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Two vie for Senate District 5 seat

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Democrat Edd Blackler and Republican incumbent Verdell Jackson are candidates for Senate District 5. Both candidates were asked what they felt were the top three issues that should be addressed by the 2011 Montana State Legislature.

Since families are the foundation of the United State, Jackson said the top three issues he’ll continue to work on are financial strength, freedom and safety.

Financial strength for Montanans would include good paying jobs, reducing property taxes, eliminating the business equipment tax and a low-cost energy supply. Montana now has a tourism economy with average wages that are 49th in the nation, Jackson said.

“Prudent expansion of the harvest of natural resources, especially energy resources,” Jackson said, “can provide low cost energy, good paying jobs, eliminate the need for the business equipment tax and mitigate the tax burden on property owners.  Legislation to reduce unnecessary regulations and litigation is needed to improve the financial opportunities of families in Montana.”

Jackson added that property rights, water rights, gun rights and access to water and public lands are all under attack each session by socialist, conservation groups, and government bureaucrats who do not trust citizens to be good care takers of their own property or for the responsible use of guns and public lands and water.”  

The trend is to take freedom away from everyone because a few people cannot be trusted, Jackson said, but he added,  “It is a much better policy to punish the guilty and not infringe on the freedom of the rest of us. Legislation that infringes on the freedom of the innocent is present each session.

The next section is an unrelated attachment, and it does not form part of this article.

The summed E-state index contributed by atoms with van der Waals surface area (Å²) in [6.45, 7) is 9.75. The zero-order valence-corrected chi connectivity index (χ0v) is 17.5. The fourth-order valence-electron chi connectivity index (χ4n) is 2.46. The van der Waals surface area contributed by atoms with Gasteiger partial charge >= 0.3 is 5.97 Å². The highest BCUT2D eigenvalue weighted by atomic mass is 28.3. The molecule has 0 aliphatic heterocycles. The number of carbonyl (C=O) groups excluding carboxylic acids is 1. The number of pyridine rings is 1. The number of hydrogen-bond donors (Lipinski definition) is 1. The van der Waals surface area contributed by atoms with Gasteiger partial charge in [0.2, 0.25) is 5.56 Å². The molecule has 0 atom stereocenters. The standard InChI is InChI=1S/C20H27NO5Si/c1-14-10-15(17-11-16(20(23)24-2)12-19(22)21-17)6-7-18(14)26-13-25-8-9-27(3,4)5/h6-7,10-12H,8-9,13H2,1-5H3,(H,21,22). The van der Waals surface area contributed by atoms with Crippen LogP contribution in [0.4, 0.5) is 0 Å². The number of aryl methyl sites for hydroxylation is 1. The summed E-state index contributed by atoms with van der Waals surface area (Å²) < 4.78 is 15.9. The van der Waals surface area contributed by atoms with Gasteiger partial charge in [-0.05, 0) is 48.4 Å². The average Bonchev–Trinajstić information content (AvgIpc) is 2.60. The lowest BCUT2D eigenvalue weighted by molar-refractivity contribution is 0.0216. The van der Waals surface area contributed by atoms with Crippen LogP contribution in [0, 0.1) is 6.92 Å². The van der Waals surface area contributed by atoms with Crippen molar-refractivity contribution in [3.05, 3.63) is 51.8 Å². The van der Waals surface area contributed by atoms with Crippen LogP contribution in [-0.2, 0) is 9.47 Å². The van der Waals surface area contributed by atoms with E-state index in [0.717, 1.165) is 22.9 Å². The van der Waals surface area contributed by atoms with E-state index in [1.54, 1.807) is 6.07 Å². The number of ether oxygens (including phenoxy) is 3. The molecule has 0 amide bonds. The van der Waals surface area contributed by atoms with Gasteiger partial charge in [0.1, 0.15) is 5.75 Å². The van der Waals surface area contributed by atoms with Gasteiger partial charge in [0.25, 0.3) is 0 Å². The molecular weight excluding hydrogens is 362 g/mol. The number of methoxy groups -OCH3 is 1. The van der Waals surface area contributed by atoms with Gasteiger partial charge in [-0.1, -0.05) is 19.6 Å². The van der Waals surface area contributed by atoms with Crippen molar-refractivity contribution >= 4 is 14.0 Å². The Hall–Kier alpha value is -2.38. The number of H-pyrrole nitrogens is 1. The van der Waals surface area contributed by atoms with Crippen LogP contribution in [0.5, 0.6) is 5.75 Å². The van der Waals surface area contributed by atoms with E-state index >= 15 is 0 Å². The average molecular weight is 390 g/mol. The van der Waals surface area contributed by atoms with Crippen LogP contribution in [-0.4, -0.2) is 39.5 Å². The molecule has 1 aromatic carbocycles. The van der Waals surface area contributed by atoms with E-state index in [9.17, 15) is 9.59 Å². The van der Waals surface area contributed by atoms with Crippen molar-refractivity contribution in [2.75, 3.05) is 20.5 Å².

Safety is an issue that required proactive legislation and enforcement of existing laws.

“We need to pass adequate state laws to protect our borders, to support our law enforcement officers, and protect our citizens from drugs, pornography and predators,” Jackson said. 

“The most urgent challenge facing our State Legislature is the matter of funding,” Blackler said. 

“Our elected representatives need to immediately work together to ascertain exactly which state- provided services are mandated by our constitution, what level of funding is required to provide these services, and what means of generating revenue will be used to raise these funds.”

Blackler said legislators would have to take a serious look at cost saving possibilities in all departments. 

A second issue Blackler is concerned about is property tax. The Montana State Property Tax needs to be reformed, Blackler said. 

“It is not reasonable or moral to allow citizens to be taxed out of their homes,” he said.

Blackler’s third issue is that measures need to be taken to protect the quality of our air and water. These are the fundamental reasons that “we all prefer to live in Montana.”

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